In 1998 two male Griffon vultures named Dashik and Yehuda, at the Jerusalem Biblical Zoo, engaged in "open and energetic sex" and built a nest. The keepers provided the couple with an artificial egg, which the two parents took turns incubating; and 45 days later, the zoo replaced the egg with a baby vulture. The two male vultures raised the chick together. A few years later, however, Yehuda became interested in a female vulture that was brought into the aviary. Dashik became depressed, and was eventually moved to the zoological research garden at Tel Aviv University where he too set up a nest with a female vulture.
Two homosexual male vultures at the Allwetter Zoo in Muenster built a nest together, although they were picked on and often had their nest materials stolen by other vultures. They were eventually separated to try and promote breeding by placing one of them with female vultures, despite the protests of German homosexual groups.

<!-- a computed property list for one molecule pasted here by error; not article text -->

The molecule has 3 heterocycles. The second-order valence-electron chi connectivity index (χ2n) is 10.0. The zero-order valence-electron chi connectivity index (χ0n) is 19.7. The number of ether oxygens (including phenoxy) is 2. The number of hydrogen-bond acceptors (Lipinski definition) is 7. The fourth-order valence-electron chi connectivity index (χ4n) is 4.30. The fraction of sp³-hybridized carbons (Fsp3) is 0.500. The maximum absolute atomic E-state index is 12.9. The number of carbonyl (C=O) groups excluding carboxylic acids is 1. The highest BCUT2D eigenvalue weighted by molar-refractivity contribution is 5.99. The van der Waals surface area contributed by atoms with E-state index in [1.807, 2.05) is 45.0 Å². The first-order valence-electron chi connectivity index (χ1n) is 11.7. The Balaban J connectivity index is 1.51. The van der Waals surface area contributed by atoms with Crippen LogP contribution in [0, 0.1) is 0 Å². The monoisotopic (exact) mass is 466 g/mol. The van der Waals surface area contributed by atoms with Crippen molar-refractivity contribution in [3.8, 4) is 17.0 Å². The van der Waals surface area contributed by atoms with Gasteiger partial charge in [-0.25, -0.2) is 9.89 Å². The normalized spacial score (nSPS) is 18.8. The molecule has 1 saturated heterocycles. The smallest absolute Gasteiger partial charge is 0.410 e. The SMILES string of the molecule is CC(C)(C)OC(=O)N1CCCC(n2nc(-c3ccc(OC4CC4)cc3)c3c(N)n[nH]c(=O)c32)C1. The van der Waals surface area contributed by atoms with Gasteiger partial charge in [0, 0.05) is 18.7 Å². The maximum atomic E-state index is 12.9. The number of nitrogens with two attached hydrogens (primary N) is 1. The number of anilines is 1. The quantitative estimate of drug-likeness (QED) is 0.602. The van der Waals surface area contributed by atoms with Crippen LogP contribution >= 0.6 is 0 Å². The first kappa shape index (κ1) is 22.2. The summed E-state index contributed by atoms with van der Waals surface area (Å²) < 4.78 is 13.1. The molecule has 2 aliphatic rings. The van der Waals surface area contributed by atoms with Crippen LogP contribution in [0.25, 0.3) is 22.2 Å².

Both male and female pigeons sometimes exhibit homosexual behavior. As well as sexual behavior same-sex pigeon pairs will build nests, and lesbian hens will lay (infertile) eggs and attempt to incubate them.
Some pigeons also display fetish behavior and attempt to mate with specific inanimate objects.
The Amazon River dolphin or boto has been reported to form up in bands of 3–5 individuals enjoying group sex. The groups usually comprise young males and sometimes one or two females. Sex is performed in non-reproductive ways, using snout, flippers and general rubbing, without regards to gender. They will sometimes perform homosexual penetration of the blowhole, a hole homologous with the nostril of other mammals, making this the only known example of nasal sex in the animal kingdom. The males will sometimes also perform sex with tucuxi males, a small porpoise.